Although this type of idealism existed simultaneously with the sunyavada of the Madhyamika school, still its great teacher Asvaghosha (100 A.D.) developed the tathata[5] philosophy from the teachings of Lankavatara-sutra which was one of the early works of the Vijnanavada. The tathata philosophy teaches: “All things in their fundamental nature are not namable or explicable. They cannot be expressed in any form of language. They possess absolute sameness (samata). They are objects neither to transformation, nor to destruction. They are nothing but one soul or thatness (bhuta-tathata)”. This ‘thatness’ has no attribute and it can only be somehow pointed out in speech as ‘thatness’. As soon as you understand that when the totality of existence is spoken of or thought of, there is neither that which speaks nor that which is spoken of, there is neither that which thinks not that which is thought of, this is the stage of ‘thatness’.[6]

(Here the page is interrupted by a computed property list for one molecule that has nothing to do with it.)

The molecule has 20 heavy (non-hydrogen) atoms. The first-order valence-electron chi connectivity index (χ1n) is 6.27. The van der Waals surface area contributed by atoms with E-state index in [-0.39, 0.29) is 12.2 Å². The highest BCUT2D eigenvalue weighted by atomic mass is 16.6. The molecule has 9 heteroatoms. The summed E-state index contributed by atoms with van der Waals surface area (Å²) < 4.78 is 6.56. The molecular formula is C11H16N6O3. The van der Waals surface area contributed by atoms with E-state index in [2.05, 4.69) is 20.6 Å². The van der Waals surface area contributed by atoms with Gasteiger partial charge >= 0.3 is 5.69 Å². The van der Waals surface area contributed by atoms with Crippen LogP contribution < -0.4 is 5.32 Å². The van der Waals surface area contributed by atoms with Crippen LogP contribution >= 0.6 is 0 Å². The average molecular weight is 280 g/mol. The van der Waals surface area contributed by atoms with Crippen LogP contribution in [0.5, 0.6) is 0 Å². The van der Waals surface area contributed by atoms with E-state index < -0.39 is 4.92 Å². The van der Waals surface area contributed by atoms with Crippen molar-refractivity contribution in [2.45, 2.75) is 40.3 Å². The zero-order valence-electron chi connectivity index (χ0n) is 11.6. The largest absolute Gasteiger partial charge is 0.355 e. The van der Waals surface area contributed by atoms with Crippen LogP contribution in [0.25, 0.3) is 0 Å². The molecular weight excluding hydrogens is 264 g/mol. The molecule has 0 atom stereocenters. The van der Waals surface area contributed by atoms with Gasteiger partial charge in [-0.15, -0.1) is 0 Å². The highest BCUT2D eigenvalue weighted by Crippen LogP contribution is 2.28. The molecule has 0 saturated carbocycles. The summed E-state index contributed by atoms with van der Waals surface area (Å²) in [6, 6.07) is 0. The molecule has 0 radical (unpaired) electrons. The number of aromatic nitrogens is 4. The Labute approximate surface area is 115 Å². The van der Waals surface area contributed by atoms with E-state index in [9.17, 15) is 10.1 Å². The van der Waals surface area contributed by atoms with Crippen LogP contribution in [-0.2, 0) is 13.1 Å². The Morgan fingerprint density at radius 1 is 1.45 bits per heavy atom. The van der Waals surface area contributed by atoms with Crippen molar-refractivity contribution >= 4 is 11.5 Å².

The ‘thatness’ or tathata of Buddha was regarded by some as the Atman or Brahman of Vedanta. In the Lankavatara-sutra, we read that Ravana asks the Lord Buddha: “How can you say that your doctrine of Tathagatagarbha was not the same as the Atman doctrine of the other schools of philosophers, for those heretics also consider the Atman as eternal, immute, unqualified, all-pervading and unchanged?” To this the Lord is found to reply thus: “Our doctrine is not the same as the doctrine of those heretics; it is in consideration of the fact that the instruction of a philosophy which considered that there was no soul or substance in anything (Nairatmya) would frighten the disciples, that I say that all things are in reality the Tathagatagarbha. This should not be regarded as Atman. Just as a lamp of clay is made into various shapes, so it is the non-essential nature of all phenomena and their freedom from all characteristics (sarva-vikalpa-lakshanavinivritta) that is variously described as the Garbha or the Nairatmya (essencelessness). This explanation of Tathagatagarbha as the ultimate truth and reality is given in order to attract our creed of those heretics who are superstitiously inclined to believe in the Atman doctrine”.[7]